Future Stock

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Season 3 episode
Broadcast season 4 episode
Future Stock
Future Stock.jpg
Production number3ACV21
Written byAaron Ehasz
Directed byBrian Sheesley
Title captionLove it or shove it
First air date31 March, 2002
Broadcast numberS04E09
Title referenceThe book Future Shock by Alvin Toffler, or the album of the same name by Herbie Hancock
Opening cartoonJingle Jangle Jungle


Season 3
  1. Amazon Women in the Mood
  2. Parasites Lost
  3. A Tale of Two Santas
  4. The Luck of the Fryrish
  5. The Birdbot of Ice-Catraz
  6. Bendless Love
  7. The Day the Earth Stood Stupid
  8. That's Lobstertainment!
  9. The Cyber House Rules
  10. Where the Buggalo Roam
  11. Insane in the Mainframe
  12. The Route of All Evil
  13. Bendin' in the Wind
  14. Time Keeps on Slippin'
  15. I Dated a Robot
  16. A Leela of Her Own
  17. A Pharaoh to Remember
  18. Anthology of Interest II
  19. Roswell that Ends Well
  20. Godfellas
  21. Future Stock
  22. The 30% Iron Chef
← Season 2Season 4 →

"Future Stock" is the fifty-third episode of Futurama, the twenty-first of the third production season and the ninth of the fourth broadcast season. It aired on 31 March, 2002, on Fox. Planet Express is taken over by That Guy, who improves the company's image, but he decides to sell it to Mom.

The Story

Act I: "Awesome! Awesome to the max!"

Planet Express' stockholder meeting is taking place at the Lodgatorium Comfort Dome Inn, and Fry and Zoidberg get hungry and visit the Bot-Mizwah next door to get some free food, though Zoidberg is not allowed in because they don't allow shellfish (or the pig next to him). Hermes tells the stockholders of Planet Express that the company is on the verge of bankruptcy, while Fry moves on to a Cryogenic Support Group which also offers free food (and bars Zoidberg from coming in, as Zoidberg has never been cryogenically frozen). There, Fry meets Steve Castle (who is never referred to by his name — see Trivia), a 1980s stockbroker who had himself frozen to await a cure for his terminal boneitis. Feeling compassion for his contemporary, Fry invites him to work for Planet Express, and they return to the stockholder meeting where Hattie McDoogal is demanding to nominate a new CEO because the Professor has insulted her cat. Leela, Bender, Amy, Hermes and the Professor (10,000 shares each) vote for Farnsworth, while Fry (10,000 shares), Scruffy (40,000 shares) and Hattie (1 share) vote for Castle, making him the new CEO of Planet Express.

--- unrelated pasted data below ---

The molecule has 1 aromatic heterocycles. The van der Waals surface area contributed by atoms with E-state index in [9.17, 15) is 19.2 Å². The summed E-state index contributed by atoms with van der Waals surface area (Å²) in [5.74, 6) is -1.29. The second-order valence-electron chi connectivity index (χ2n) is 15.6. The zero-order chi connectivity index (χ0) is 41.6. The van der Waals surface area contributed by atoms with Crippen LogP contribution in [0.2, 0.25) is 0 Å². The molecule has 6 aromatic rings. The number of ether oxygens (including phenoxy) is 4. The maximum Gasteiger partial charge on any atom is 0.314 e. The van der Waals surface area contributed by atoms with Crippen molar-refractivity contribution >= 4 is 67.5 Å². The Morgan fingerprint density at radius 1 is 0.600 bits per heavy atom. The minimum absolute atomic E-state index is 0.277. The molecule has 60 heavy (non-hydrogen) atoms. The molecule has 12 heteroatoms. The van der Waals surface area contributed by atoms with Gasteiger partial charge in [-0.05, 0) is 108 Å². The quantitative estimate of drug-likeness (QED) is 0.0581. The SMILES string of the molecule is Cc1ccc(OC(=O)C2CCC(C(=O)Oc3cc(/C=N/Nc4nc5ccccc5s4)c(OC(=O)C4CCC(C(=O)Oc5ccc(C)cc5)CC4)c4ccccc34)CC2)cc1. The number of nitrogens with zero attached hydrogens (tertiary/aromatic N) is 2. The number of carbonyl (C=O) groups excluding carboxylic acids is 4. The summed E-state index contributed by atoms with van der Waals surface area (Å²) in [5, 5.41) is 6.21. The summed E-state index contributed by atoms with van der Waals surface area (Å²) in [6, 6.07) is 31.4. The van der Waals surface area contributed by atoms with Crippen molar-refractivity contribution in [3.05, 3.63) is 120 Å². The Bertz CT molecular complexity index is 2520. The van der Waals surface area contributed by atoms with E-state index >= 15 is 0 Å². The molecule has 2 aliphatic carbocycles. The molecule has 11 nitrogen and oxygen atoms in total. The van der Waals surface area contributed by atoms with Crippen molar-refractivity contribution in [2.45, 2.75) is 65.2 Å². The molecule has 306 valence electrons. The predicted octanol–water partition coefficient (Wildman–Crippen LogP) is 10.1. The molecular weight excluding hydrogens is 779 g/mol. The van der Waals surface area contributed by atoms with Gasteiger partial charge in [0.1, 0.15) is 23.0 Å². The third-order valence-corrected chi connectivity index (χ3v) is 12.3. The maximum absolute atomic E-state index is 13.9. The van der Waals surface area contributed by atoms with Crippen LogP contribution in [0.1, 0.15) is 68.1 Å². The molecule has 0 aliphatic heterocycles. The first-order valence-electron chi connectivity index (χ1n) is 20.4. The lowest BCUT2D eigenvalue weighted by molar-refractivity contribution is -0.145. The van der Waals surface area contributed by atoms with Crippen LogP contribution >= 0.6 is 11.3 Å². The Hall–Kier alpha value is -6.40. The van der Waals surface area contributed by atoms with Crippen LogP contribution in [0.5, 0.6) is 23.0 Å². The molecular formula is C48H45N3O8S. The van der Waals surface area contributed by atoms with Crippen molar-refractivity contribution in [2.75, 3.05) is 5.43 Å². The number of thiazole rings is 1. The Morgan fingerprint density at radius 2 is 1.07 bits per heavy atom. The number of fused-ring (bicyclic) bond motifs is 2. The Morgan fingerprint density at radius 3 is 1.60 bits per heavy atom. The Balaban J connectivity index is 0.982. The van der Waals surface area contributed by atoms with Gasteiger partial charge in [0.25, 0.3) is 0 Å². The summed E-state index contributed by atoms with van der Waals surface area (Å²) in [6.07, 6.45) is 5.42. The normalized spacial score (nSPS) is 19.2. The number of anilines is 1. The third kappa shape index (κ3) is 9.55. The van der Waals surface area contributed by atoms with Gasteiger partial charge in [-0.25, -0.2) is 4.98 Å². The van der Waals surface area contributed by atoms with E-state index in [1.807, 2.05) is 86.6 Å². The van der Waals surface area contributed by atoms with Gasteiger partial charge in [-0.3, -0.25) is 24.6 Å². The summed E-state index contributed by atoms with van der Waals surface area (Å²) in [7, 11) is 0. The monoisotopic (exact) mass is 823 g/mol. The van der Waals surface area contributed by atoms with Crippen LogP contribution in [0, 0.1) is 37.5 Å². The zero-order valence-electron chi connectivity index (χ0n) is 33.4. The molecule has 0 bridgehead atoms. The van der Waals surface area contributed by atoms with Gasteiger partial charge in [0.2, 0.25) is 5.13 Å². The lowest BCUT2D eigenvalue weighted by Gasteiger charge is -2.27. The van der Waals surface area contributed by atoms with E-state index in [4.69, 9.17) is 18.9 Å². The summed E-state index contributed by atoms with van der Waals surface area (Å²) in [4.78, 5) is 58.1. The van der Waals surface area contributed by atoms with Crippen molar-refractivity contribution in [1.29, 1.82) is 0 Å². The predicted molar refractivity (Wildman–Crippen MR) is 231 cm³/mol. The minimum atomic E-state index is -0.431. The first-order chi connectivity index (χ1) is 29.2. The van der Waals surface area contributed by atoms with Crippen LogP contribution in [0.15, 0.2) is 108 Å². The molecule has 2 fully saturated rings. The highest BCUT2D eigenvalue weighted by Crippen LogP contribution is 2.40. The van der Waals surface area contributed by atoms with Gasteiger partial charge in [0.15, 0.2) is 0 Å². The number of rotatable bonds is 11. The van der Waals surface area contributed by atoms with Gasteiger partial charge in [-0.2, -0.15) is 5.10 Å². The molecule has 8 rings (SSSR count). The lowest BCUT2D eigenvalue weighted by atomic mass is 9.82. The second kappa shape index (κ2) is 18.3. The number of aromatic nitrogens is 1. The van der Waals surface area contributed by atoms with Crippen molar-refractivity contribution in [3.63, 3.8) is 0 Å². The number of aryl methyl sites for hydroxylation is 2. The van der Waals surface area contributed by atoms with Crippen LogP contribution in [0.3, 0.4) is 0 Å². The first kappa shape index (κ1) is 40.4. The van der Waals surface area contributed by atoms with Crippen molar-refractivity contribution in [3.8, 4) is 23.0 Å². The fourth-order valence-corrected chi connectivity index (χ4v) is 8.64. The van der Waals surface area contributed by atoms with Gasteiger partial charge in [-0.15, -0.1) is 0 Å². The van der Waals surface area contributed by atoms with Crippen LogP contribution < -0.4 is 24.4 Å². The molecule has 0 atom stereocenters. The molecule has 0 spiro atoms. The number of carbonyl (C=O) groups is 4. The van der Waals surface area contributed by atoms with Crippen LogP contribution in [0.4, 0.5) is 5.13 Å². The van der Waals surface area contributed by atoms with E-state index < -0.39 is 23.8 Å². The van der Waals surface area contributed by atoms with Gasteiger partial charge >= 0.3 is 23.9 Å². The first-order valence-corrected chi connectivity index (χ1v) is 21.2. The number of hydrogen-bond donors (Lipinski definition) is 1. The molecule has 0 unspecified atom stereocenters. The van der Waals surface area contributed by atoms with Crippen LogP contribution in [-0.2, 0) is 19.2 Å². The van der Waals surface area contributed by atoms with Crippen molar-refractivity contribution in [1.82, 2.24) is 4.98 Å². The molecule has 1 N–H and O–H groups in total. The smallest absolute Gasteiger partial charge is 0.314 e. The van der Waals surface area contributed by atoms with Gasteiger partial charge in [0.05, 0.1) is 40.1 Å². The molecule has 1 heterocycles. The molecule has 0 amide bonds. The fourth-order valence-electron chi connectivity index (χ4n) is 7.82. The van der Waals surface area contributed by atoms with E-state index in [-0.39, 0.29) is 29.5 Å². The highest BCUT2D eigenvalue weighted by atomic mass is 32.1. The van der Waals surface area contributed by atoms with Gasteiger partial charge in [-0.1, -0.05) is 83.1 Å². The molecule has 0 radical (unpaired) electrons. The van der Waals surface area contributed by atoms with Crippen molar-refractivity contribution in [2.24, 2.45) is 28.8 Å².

Act II: "I am proud to be the shepherd of this herd of sharks."

Castle is turning Planet Express upside down and blaming everything on the old management, that is, the Professor. He makes Fry his vice-chairman and intends to bring Planet Express right to the top of the delivery business, which means that they have to attack Mom's Friendly Delivery Company. Of course, Mom is not amused to learn this. Castle follows his secret of success, which is that everything is about appearances, and gives Planet Express a completely new look and a completely new image. Zoidberg is not happy about the company's development, and sells all his shares to Castle for a sandwich. Mom is getting agitated about the new "Delivery Kings" that business magazines write about so much (even if PlanEx hasn't made even one single delivery since the takeover), and has a private meeting with Castle after they have a talk at Elzar's Fine Cuisine. As the crew is voicing their concerns about the way Castle is handling business, and Fry is defending him, Castle tells them they are all fired and that Mom is going to take over Planet Express.

Act III: "My only regret is... that I have... boneitis."

Fry insists that he is innocent of the selling of the company, but no one listens to him. He decides to block the takeover, and goes to the Intergalactic Stock Exchange in Earth's orbit where the takeover is to take place in the Business Centre. All of PlanEx's stockholders are there, plus Mom, her three sons and Castle. Both companies have to agree to the takeover, and even though all of the Planet Express crew vote against it, it turns out that the shares Zoidberg sold to Castle gave him majority control. The takeover is approved, and MomCorp now wants to buy all the shares it doesn't own at the price of $107 per share, which makes every remaining stockholder a millionaire. Fry asks Castle if he will not stop the takeover, but he refuses because he's an 80's guy. Suddenly, every bone in Castle's body starts to snap and bend—it turns out that he was so busy being an 80's guy that he forgot to get the cure for his boneitis—and his body rapidly contorts itself through several bone-breaking poses before he dies. After Castle's death, Fry gains control of his shares and makes a speech about how what really counts is friendship, which is more important than money - and as he makes the speech the value of the shares gradually crashes down until it reaches $0.03 per share. The crew tries to stop him doing the right thing, but it is too late - the shares of Planet Express are, once again, worthless and Fry rejects the takeover, as they have nothing left to gain from it. The crew grudgingly goes back to work.